Using the properties of s.i.p., we obtain
$$\begin{aligned} \Vert A\Vert ^2\cdot \Vert B\Vert ^2&=\Vert AB\Vert ^2=\Vert ABx\Vert ^2\overset{\small {\text{(sip4) }}}{=}\left[ ABx|ABx\right] =\\&=\left[ Bx|A_*(ABx)\right] \overset{\small {\text{(sip3) }}}{\le }\Vert Bx\Vert \cdot \Vert A_*(ABx)\Vert \overset{\small {\text{(sip7) }}}{\le }\\&\le \Vert Bx\Vert \cdot \Vert A\Vert \cdot \Vert ABx\Vert \le \Vert Bx\Vert \cdot \Vert A\Vert \cdot \Vert A\Vert \cdot \Vert Bx\Vert \le \Vert A\Vert ^2\cdot \Vert B\Vert ^2. \end{aligned}$$
It follows from the above inequalities that
$$\begin{aligned} \Vert A_*(ABx)\Vert =\Vert A\Vert \cdot \Vert A\Vert \cdot \Vert Bx\Vert \end{aligned}$$
(2.5)
and \(\left[ Bx|A_*(ABx)\right] =\Vert Bx\Vert \cdot \Vert A_*(ABx)\Vert \), whence \(\left[ Bx|\frac{A_*(ABx)}{\Vert A_*(ABx)\Vert }\right] =\Vert Bx\Vert \).  Therefore
$$\begin{aligned} \left[ \ \cdot \ |\frac{A_*(ABx)}{\Vert A_*(ABx)\Vert }\right] \in J\left( Bx\right) . \end{aligned}$$
On the other hand it is easy to verify that
$$\begin{aligned} \left[ \ \cdot \ |\frac{Bx}{\Vert Bx\Vert }\right] \in J\left( Bx\right) . \end{aligned}$$
The Banach space X is smooth. Thus we get \(card J(Bx)=1\), whence
$$\begin{aligned} \left[ \ \cdot \ |\frac{A_*(ABx)}{\Vert A_*(ABx)\Vert }\right] =\left[ \ \cdot \ |\frac{Bx}{\Vert Bx\Vert }\right] . \end{aligned}$$
(2.6)
Using again the properties of s.i.p., we obtain
$$\begin{aligned} \Vert x+ABx\Vert ^2&=\left[ x+ABx|x+ABx\right] =\left[ x|x+ABx\right] +\left[ ABx|x+ABx\right] \overset{\small {\text{(sip3) }}}{\le }\\&\le \Vert x\Vert \cdot \Vert x+ABx\Vert +\Vert ABx\Vert \cdot \Vert x+ABx\Vert =\\&= \left( \Vert x\Vert +\Vert ABx\Vert \right) \cdot \Vert x+ABx\Vert \overset{(2.4)}{=}\\&=\Vert x+ABx\Vert \cdot \Vert x+ABx\Vert =\Vert x+ABx\Vert ^2\\ \end{aligned}$$
From the above, we have
$$\begin{aligned} \left[ x|x+ABx\right] =\Vert x\Vert \cdot \Vert x+ABx\Vert and \left[ ABx|x+ABx\right] =\Vert ABx\Vert \cdot \Vert x+ABx\Vert , \end{aligned}$$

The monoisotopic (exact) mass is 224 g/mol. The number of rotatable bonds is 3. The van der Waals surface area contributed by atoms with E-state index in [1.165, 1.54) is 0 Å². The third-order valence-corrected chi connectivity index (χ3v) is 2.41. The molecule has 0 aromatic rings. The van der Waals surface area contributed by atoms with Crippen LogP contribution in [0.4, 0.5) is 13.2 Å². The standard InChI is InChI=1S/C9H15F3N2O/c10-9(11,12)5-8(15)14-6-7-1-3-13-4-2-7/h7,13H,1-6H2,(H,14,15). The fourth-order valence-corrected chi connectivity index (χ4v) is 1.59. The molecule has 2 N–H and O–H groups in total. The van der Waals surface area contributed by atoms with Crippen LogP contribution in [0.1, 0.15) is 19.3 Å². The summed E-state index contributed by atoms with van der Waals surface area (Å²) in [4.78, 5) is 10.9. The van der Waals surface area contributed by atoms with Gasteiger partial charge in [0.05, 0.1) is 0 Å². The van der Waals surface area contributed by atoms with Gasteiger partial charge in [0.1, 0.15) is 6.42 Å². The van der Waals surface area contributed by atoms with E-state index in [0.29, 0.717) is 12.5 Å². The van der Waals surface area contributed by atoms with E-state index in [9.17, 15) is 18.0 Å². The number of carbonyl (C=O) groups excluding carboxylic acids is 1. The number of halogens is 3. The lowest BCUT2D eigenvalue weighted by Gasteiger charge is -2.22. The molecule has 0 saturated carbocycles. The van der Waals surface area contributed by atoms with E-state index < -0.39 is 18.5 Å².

whence
$$\begin{aligned} \left[ x|\frac{x+ABx}{\Vert x+ABx\Vert }\right] =\Vert x\Vert and \left[ ABx|\frac{x+ABx}{\Vert x+ABx\Vert }\right] =\Vert ABx\Vert . \end{aligned}$$
Therefore,
$$\begin{aligned} \left[ \ \cdot \ |\frac{x+ABx}{\Vert x+ABx\Vert }\right] \in J(x)\quad and \quad \left[ \ \cdot \ |\frac{x+ABx}{\Vert x+ABx\Vert }\right] \in J(ABx). \end{aligned}$$
(2.7)
On the other hand,
$$\begin{aligned} \left[ \ \cdot \ |x\right] \in J(x)\quad and \quad \left[ \ \cdot \ |\frac{ABx}{\Vert ABx\Vert }\right] \in J(ABx). \end{aligned}$$
(2.8)
Smoothness of X yields that \(card J(x)=1\) and \(card J(ABx)=1\). So, combining (2.7) and (2.8), we immediately get
$$\begin{aligned} \left[ \ \cdot \ |\frac{x+ABx}{\Vert x+ABx\Vert }\right] =\left[ \cdot |x\right] \quad and \quad \left[ \ \cdot \ |\frac{x+ABx}{\Vert x+ABx\Vert }\right] =\left[ \cdot |\frac{ABx}{\Vert ABx\Vert }\right] . \end{aligned}$$
It follows from the above equalities that
$$\begin{aligned} \left[ \ \cdot \ |x\right] =\left[ \ \cdot \ |\frac{ABx}{\Vert ABx\Vert }\right] . \end{aligned}$$
(2.9)
Fix \(y\in X\). Finally, we deduce
$$\begin{aligned} \Vert B\Vert ^2\cdot \left[ Ay|x\right]&\overset{(2.9)}{=}\Vert B\Vert ^2\cdot \left[ Ay|\frac{ABx}{\Vert ABx\Vert }\right] \overset{(2.3)}{=}\Vert B\Vert ^2\cdot \left[ Ay|\frac{1}{\Vert AB\Vert }ABx\right] =\\&\overset{(2.1)}{=}\Vert B\Vert ^2\cdot \left[ Ay|\frac{1}{\Vert A\Vert \cdot \Vert B\Vert }ABx\right] \overset{\small {\text{(sip2) }}}{=}\frac{\Vert B\Vert }{\Vert A\Vert }\cdot \left[ Ay|ABx\right] =\\&=\frac{\Vert B\Vert }{\Vert A\Vert }\cdot \left[ y|A_*(ABx)\right] \overset{{(2.6)},(2.5)}{=}\frac{\Vert B\Vert }{\Vert A\Vert }\cdot \left[ y|\ \Vert A\Vert ^2\cdot Bx\right] \end{aligned}$$
and by (sip2) we have \(\Vert B\Vert \cdot \left[ Ay|x\right] =\Vert A\Vert \cdot \left[ y|Bx\right] \). So we conclude that
$$\begin{aligned} \exists _{x\in \mathcal {M}(B)}\ \forall _{y\in X}:\ \Vert B\Vert \cdot \left[ Ay|x\right] =\Vert A\Vert \cdot \left[ y|Bx\right] . \end{aligned}$$
(2.10)
Putting Bx in place of y in the above equality we get
$$\begin{aligned} \left[ ABx|x\right] \overset{(2.10)}{=}\frac{\Vert A\Vert }{\Vert B\Vert }\cdot \left[ Bx|Bx\right] =\frac{\Vert A\Vert }{\Vert B\Vert }\cdot \Vert Bx\Vert ^2=\frac{\Vert A\Vert }{\Vert B\Vert }\cdot \Vert B\Vert ^2\cdot \Vert x\Vert ^2=\left[ x|x\right] =1 \end{aligned}$$
From the above, we have \(\left[ ABx|x\right] =\left[ x|x\right] \). Since \(\Vert AB\Vert =\Vert A\Vert \cdot \Vert B\Vert =1\), we have \(\left[ AB(\cdot )|x\right] ,\left[ \cdot |x\right] \in J(x)\). Smoothness of X yields that \(card J(x)=1\). So, we immediately get
$$\begin{aligned} \left[ AB(\cdot )|x\right] =\left[ \cdot |x\right] . \end{aligned}$$
(2.11)